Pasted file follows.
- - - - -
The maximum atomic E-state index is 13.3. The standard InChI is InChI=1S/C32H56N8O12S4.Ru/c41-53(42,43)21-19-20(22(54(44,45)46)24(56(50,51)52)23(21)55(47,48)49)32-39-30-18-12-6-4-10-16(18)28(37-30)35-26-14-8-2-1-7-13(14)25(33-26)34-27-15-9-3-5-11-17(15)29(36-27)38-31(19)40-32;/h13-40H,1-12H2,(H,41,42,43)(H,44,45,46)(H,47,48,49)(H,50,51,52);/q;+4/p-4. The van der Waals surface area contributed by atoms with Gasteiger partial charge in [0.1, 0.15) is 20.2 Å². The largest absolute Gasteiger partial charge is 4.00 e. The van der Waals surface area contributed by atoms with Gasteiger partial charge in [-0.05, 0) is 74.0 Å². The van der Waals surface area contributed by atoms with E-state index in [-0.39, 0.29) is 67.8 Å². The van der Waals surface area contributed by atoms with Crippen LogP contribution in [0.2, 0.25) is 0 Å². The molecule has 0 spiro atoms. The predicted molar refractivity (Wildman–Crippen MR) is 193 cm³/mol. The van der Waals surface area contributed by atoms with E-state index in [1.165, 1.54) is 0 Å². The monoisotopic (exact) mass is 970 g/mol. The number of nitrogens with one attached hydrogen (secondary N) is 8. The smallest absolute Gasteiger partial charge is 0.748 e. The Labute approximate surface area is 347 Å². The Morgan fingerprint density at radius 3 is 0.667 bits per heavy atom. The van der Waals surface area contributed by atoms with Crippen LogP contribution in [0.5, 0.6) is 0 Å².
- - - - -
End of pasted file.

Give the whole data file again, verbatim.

The maximum atomic E-state index is 13.3. The standard InChI is InChI=1S/C32H56N8O12S4.Ru/c41-53(42,43)21-19-20(22(54(44,45)46)24(56(50,51)52)23(21)55(47,48)49)32-39-30-18-12-6-4-10-16(18)28(37-30)35-26-14-8-2-1-7-13(14)25(33-26)34-27-15-9-3-5-11-17(15)29(36-27)38-31(19)40-32;/h13-40H,1-12H2,(H,41,42,43)(H,44,45,46)(H,47,48,49)(H,50,51,52);/q;+4/p-4. The van der Waals surface area contributed by atoms with Gasteiger partial charge in [0.1, 0.15) is 20.2 Å². The largest absolute Gasteiger partial charge is 4.00 e. The van der Waals surface area contributed by atoms with Gasteiger partial charge in [-0.05, 0) is 74.0 Å². The van der Waals surface area contributed by atoms with E-state index in [-0.39, 0.29) is 67.8 Å². The van der Waals surface area contributed by atoms with Crippen LogP contribution in [0.2, 0.25) is 0 Å². The molecule has 0 spiro atoms. The predicted molar refractivity (Wildman–Crippen MR) is 193 cm³/mol. The van der Waals surface area contributed by atoms with E-state index in [1.165, 1.54) is 0 Å². The monoisotopic (exact) mass is 970 g/mol. The number of nitrogens with one attached hydrogen (secondary N) is 8. The smallest absolute Gasteiger partial charge is 0.748 e. The Labute approximate surface area is 347 Å². The Morgan fingerprint density at radius 3 is 0.667 bits per heavy atom. The van der Waals surface area contributed by atoms with Crippen LogP contribution in [0.5, 0.6) is 0 Å².